So, I’ve been back for over two… er, no sorry, three weeks now. What the heck have I been doing all this time except updating my blog and tweeting and facebooking and emailing!?! Well, I actually have been doing a lot of emailing, but I’ve also made two trip to the sierras to go sportclimbing- one day at the Column of the Giants and two days in Tuolumne. It’s sooo beautiful up there right now! And the valley will just keep getting better and better… but more on that later.
K so, I went to OZ with two serious projects in mind, the first being Dia Koyomada’s endurance roof The Wheel of Life. I managed to send this problem after about three days (and one really shotty humid day where I made reverse progress). No doubt I was psyched to have climbed this spectacular piece of rock, but I was almost a little dissapointed that it wasn’t harder for me… I mean, If I wouldn’t have sent it the day I did, then I probably wouldn’t have sent it before Mark and Mike (M&M) left, and I probably wouldn’t have had time to do a bunch of other problems I wanted to do, so yeah, I was psyched that it came together quick… I guess I could have made it a lot harder on myself? The two major things that made the climb easy for me were tricky, feet fisrt/tall person beta that I found for the crux the second V9, Cave Man, and more crucially on the RP crux of the entire problem that comes at the end of roof on Dead Can’t Dance where I kicked my foot out right- a sequence that made that peoblem feel more like tenuous V9 after I had done it a couple times, instead of V11. Also, I found this slammer kneebar halfway through Cave Man, only like ten easier moves from the start of DCD that I could basically get it all back on… it was almost like starting over there… almost like cheating… We got video of the send so hopefully I’ll have that edited and online at some point.
The other climb I really wanted to do in the Grampians was, well, the hardest established route on the Taipan wall- The Groove Train. At first, all I knew about the Groove Train was that it was meant to be 33 (5.14B) and that the Taipan wall looked amazing, so how could it not be good?!? But after Jake Besnehan sent me these pics of one of his RP attmepts on the route, then I was REALLY keen to get on it!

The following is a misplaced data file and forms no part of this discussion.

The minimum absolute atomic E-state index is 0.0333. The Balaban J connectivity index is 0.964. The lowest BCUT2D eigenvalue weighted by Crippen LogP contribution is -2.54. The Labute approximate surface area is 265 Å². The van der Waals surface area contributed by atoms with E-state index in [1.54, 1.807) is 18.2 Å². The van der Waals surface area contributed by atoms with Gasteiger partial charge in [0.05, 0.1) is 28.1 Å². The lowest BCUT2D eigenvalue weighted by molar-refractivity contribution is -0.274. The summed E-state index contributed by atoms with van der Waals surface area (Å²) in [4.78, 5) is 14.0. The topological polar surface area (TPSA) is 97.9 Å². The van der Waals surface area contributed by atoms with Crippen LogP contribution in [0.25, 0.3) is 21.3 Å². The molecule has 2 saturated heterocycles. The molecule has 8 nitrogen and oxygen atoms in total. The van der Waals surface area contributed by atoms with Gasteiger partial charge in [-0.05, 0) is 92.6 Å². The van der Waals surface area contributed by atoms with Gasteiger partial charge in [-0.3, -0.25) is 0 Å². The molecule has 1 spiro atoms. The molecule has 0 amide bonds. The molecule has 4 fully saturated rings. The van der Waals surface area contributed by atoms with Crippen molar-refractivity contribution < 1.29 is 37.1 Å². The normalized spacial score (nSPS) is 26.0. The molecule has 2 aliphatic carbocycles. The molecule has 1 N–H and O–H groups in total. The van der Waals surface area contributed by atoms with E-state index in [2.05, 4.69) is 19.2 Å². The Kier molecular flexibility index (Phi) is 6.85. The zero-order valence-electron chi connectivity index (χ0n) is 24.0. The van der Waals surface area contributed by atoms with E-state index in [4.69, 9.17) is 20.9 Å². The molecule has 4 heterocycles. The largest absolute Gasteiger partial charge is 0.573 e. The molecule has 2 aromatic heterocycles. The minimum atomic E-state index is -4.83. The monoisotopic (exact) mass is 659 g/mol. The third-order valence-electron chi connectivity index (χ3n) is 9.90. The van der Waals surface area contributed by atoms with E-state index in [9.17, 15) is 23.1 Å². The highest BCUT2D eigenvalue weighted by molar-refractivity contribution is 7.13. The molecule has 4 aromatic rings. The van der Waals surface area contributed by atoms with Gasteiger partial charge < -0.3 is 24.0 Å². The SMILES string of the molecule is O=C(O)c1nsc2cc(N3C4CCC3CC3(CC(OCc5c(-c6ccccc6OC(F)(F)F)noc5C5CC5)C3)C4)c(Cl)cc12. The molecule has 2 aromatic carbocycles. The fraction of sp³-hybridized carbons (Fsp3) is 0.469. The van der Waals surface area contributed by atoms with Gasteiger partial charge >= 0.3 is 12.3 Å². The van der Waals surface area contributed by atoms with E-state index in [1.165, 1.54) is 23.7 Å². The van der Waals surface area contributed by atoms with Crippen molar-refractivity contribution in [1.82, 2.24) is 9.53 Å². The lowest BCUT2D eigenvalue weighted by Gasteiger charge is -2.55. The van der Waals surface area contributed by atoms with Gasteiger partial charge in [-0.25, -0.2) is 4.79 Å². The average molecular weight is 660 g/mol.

That first day on the Tiapan wall, while a little humid, was one of my best days of the trip and probably the best day of sport cragging I’d had since my shoulder surgery. I think I did my favorive all time 26(12c)- The Invisible Fist of Professor Hiddich Smiddich.
Pretty good day, nah? I mean, the favorite all ways seems like that last one… there are a lot of classic 12cs and ds out there, but take my word that these ones are really good. I also tried to go up up the extension of Groovy…. yep, the Groove Train, and got past the first cux, and one of two twenty foot runouts, but I almost broke what I thought at the time was a crucial hold at the redpoint crux and had to take a huge fall (a fall I would take a coupe more tomes before the red point), so I left my draws on it and vowed to return after my bouldering-only accompliaces left me.
It was an easy vow to make considering how good the route was… I’ve only done two, maybe three other 5.14s that are as good, in my opinion, as the Groove Train- one is The Bleeding at Mill Creek, and the other is The All Around Routine at Ibex. What makes these three climbs special? Location and setting of the climb, asthetics and beauty of the line, funess of the moves and the cruxes, and no fucking chipped holds! Obviously, like I said before, there are lots of really classic 5.14s in the world, but these are the three that I’ve actually done that stick out the most in my mind… and like the previous two climbs that fall into this category for me, I was in love again, and I wanted to send.
After M&M left on the 27th of June, I had one good day on the Groove Train which I used to pracitce sequences and refine beta. My tips were trashed from the day of bouldering before and I needed a rest day… unfortunately two days later the rain came. It rained for 24 hours straight that first day, and after sitting under the shelter all day, freezing my arse off while reading my book, I came down with a cold… lameness. I was seriously considering just leaving my gear on the GT and bailing back home early. In the end I stuck it out though, through almost ten days of rainy and humid, basically unclimbable conditoins, and sent the groove train! I even tried to repeat it the next day wearing a friend’s headcam. I didn’t manage the repeat but I did get some pretty cool POV footage that I’ve never really seen of climbing, especially on this type of rock, before. Below are a coupe pics that Simon Carter took of my second serious RP attempt on the Groove Train, two days before the send. Before this go I had pretty much given up on actually doing the route because I wanted to go to the Bluies and I thought the GT would take more time (and skin) to send then I had, but after falling on the LAST hard move (the move is about V3, I was just too pumped…), I decided to stay and do this route no matter if I made it to the Bluies or not. Fortunately I sent after one rest day and got a ride to NSW the day after that, but it was such a killer route I would have stayed until the end of my trip to complete it.